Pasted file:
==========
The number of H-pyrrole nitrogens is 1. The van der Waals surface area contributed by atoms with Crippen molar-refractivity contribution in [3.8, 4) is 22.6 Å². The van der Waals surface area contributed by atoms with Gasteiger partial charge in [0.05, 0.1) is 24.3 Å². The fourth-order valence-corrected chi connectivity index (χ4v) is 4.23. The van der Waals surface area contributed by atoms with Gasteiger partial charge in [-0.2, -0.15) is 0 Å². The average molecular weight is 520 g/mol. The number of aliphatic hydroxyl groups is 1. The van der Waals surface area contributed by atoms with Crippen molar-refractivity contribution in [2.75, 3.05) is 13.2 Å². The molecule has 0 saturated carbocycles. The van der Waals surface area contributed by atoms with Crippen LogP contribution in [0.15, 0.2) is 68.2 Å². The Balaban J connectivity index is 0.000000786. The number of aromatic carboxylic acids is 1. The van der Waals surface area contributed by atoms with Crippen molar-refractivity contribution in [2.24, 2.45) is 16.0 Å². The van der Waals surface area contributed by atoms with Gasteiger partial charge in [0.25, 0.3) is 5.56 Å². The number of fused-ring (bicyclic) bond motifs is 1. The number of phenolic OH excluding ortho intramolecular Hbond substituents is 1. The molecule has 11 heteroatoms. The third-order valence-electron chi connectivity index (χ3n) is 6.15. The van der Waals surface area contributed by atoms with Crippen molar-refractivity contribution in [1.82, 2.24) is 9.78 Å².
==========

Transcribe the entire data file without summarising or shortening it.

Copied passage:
The number of H-pyrrole nitrogens is 1. The van der Waals surface area contributed by atoms with Crippen molar-refractivity contribution in [3.8, 4) is 22.6 Å². The van der Waals surface area contributed by atoms with Gasteiger partial charge in [0.05, 0.1) is 24.3 Å². The fourth-order valence-corrected chi connectivity index (χ4v) is 4.23. The van der Waals surface area contributed by atoms with Gasteiger partial charge in [-0.2, -0.15) is 0 Å². The average molecular weight is 520 g/mol. The number of aliphatic hydroxyl groups is 1. The van der Waals surface area contributed by atoms with Crippen molar-refractivity contribution in [2.75, 3.05) is 13.2 Å². The molecule has 0 saturated carbocycles. The van der Waals surface area contributed by atoms with Crippen LogP contribution in [0.15, 0.2) is 68.2 Å². The Balaban J connectivity index is 0.000000786. The number of aromatic carboxylic acids is 1. The van der Waals surface area contributed by atoms with Crippen molar-refractivity contribution in [2.24, 2.45) is 16.0 Å². The van der Waals surface area contributed by atoms with Gasteiger partial charge in [0.25, 0.3) is 5.56 Å². The number of fused-ring (bicyclic) bond motifs is 1. The number of phenolic OH excluding ortho intramolecular Hbond substituents is 1. The molecule has 11 heteroatoms. The third-order valence-electron chi connectivity index (χ3n) is 6.15. The van der Waals surface area contributed by atoms with Crippen molar-refractivity contribution in [1.82, 2.24) is 9.78 Å².